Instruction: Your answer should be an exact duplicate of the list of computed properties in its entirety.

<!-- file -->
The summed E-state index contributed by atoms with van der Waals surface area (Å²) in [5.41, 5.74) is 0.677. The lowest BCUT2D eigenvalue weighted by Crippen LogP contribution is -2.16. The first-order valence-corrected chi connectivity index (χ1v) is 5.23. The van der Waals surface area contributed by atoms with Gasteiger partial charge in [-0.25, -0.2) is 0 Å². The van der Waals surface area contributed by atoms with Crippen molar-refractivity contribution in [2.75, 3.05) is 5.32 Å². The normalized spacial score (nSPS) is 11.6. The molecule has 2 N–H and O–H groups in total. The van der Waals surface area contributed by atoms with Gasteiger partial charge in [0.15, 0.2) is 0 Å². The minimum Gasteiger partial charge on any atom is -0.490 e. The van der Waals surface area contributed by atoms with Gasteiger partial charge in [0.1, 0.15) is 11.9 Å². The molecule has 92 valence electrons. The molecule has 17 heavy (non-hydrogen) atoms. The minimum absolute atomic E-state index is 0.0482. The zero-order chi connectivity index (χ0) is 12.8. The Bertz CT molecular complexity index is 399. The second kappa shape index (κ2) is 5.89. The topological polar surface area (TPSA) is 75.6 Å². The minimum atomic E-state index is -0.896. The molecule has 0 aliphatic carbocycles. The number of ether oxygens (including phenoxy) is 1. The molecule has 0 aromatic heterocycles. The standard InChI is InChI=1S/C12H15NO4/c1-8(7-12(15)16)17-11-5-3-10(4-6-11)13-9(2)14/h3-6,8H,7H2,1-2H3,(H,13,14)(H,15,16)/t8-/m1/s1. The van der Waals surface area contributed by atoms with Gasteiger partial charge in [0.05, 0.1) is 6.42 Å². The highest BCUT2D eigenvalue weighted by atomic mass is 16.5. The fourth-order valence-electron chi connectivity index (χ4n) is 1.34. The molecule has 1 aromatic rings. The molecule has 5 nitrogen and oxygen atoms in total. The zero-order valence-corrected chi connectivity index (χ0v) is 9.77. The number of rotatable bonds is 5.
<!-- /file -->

The summed E-state index contributed by atoms with van der Waals surface area (Å²) in [5.41, 5.74) is 0.677. The lowest BCUT2D eigenvalue weighted by Crippen LogP contribution is -2.16. The first-order valence-corrected chi connectivity index (χ1v) is 5.23. The van der Waals surface area contributed by atoms with Gasteiger partial charge in [-0.25, -0.2) is 0 Å². The van der Waals surface area contributed by atoms with Crippen molar-refractivity contribution in [2.75, 3.05) is 5.32 Å². The normalized spacial score (nSPS) is 11.6. The molecule has 2 N–H and O–H groups in total. The van der Waals surface area contributed by atoms with Gasteiger partial charge in [0.15, 0.2) is 0 Å². The minimum Gasteiger partial charge on any atom is -0.490 e. The van der Waals surface area contributed by atoms with Gasteiger partial charge in [0.1, 0.15) is 11.9 Å². The molecule has 92 valence electrons. The molecule has 17 heavy (non-hydrogen) atoms. The minimum absolute atomic E-state index is 0.0482. The zero-order chi connectivity index (χ0) is 12.8. The Bertz CT molecular complexity index is 399. The second kappa shape index (κ2) is 5.89. The topological polar surface area (TPSA) is 75.6 Å². The minimum atomic E-state index is -0.896. The molecule has 0 aliphatic carbocycles. The number of ether oxygens (including phenoxy) is 1. The molecule has 0 aromatic heterocycles. The standard InChI is InChI=1S/C12H15NO4/c1-8(7-12(15)16)17-11-5-3-10(4-6-11)13-9(2)14/h3-6,8H,7H2,1-2H3,(H,13,14)(H,15,16)/t8-/m1/s1. The van der Waals surface area contributed by atoms with Gasteiger partial charge in [0.05, 0.1) is 6.42 Å². The highest BCUT2D eigenvalue weighted by atomic mass is 16.5. The fourth-order valence-electron chi connectivity index (χ4n) is 1.34. The molecule has 1 aromatic rings. The molecule has 5 nitrogen and oxygen atoms in total. The zero-order valence-corrected chi connectivity index (χ0v) is 9.77. The number of rotatable bonds is 5.